Has time been called for the headphone jack? If the rumors are to be believed, it may well be Apple that culls the 3.5 mm socket on the next iPhone, and it’s making people mad as hell.
Apple does indeed have a history of sending technologies out to pasture, not to mention of embracing new ones. The demise of first floppy drives and then optical drives in general on the desktop, as well as the introduction of USB 1.1 on the iMac G3 and USB-C on the 12-inch MacBook, are each notable in part because they occurred well before the rest of the industry was ready to do the same.
None of those have been an easy transition. Each has seen favored peripherals left by the wayside, suddenly too archaic or too expensive to upgrade to bring along with the new hardware.
Sure, there’ve been dongles and adapters, but how many people actually buy them if there’s a workable alternative with a native connector?
What has seemingly infuriated many is the idea that Apple might be considering retiring the headphone jack simply because it wants to make the next iPhone slimmer. Admittedly, the scene on-stage is all too easy to visualize: Tim Cook brandishing the latest, lustworthy slab of iOS so that its razer-thin edge glints in the spotlights, and telling us that it’s not the Apple way to allow the sockets of yesterday to dictate the design of tomorrow.
It’s not entirely clear for whom the smartphone industry is making thinner handsets: the consensus among the more vocal early-adopters appears to be that they’d be happy with the same thickness or even something with a little more heft, if it meant they could have more battery life. Certainly, there must be some market research that continues to tell phone makers that “thin is in,” even if the people so eagerly lining up for them aren’t that bothered.
I’d wager that bulk comes a distant second to design and control, though. For the former, any time you have a component that needs to be accessible from the outside of the phone – in this case, for users to plug in their headphones – it forces design decisions both aesthetic and technical, and we all know how little Apple likes to be dictated to.
It’s the latter, though, that I think is the kicker. The 30-pin Dock Connector showed the world that users in their hundreds of thousands would buy accessories and peripherals that only worked with one company’s proprietary socket. The Lightning port demonstrated that Apple could ditch that old socket and, though they might grumble and moan about it, owners would upgrade everything all over again.
Dumping the 3.5mm headphone jack is no great stretch, then: we’ve already proved to Apple that we’re willing to stomach it.
And oh, what a tasty menu that would be in Cupertino. There are a couple of third-party headphones which use the Lightning port – Philips’ Fidelio M2L, for instance – but they’re a rarity; that would all change if Apple did away with the previous default.
Oddly, Audio has been the one area in which Apple’s control over the third-party ecosystem has taken a step backward, certainly since the demise of the Dock Connector. The combination of regular Bluetooth and a 3.5mm socket has meant none of the juicy certification fees that were part and parcel of making a Dock Connector speaker, for instance.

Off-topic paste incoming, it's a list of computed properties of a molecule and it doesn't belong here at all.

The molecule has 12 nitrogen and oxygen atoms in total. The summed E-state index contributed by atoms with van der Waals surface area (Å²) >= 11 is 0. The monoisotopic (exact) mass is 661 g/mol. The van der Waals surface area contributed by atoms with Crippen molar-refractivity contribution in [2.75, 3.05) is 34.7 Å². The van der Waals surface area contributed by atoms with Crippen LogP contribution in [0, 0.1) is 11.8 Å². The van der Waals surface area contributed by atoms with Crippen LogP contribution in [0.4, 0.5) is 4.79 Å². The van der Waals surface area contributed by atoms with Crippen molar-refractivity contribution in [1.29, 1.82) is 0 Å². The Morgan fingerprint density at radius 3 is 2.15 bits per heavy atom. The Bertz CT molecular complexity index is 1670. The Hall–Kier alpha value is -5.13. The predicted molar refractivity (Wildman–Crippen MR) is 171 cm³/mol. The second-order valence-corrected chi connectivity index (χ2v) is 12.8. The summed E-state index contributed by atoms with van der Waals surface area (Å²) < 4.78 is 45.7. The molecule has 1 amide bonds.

Apple owns the Lightning port, though, and you can bet it would expect its tithe from any headphone company wanting to take advantage of it.
I do think there’ll be something in it for us, too. Look inside the iPhone 6s and you’ll see that the headphone jack assembly is – in the grand scheme of tiny things you can find packed inside the modern smartphone – a big component. It’s not only the thickness, the impact of which you can see without taking a pentalobe screwdriver to your phone, but the depth: a 3.5mm audio plug is considerably longer than a Lightning plug, after all.
What could Apple do with that space were it liberated? That’s a good question; I’d personally like to see a bigger battery, but you could have a second speaker for true stereo audio, or a redesigned Taptic Engine, or any number of other things.
Perhaps we’ll even see a rise in Bluetooth audio stability and quality. Apple has eschewed aptX, one of the third-party options for improving Bluetooth audio quality, in favor of sticking with A2DP, which supports 44.1 kHz AAC LC at up to 264k bitrates.
Anecdotal satisfaction with Bluetooth headphones and iPhones varies. I suspect that, were Apple to do away with the headphone jack and thus push greater attention to other options, manufacturers – not to mention the Beats headphones team within Apple itself – would rise to the challenge.
I’ll admit I’m cynical. I think Apple will make thinner and thinner phones just as long as it believes consumers will pay for thinner and thinner phones. I think the company will drop the headphone jack with all its free-for-all compatibility just as soon as it believes it has a compelling enough argument for why its omission is worthwhile.
That might be design, or some unexpected must-have functionality like fitness monitoring by switching to the Lightning port instead, or perhaps the much-requested waterproofing (yes, waterproof headphone jacks exist, but they’re generally bulkier which would be an iPhone no-no), or greater battery life, or a combination of several factors that, together, are just sufficient to make a whole load of smartphone buyers think “hmm, the headphone thing is annoying, but XYZ is worth it in the end.”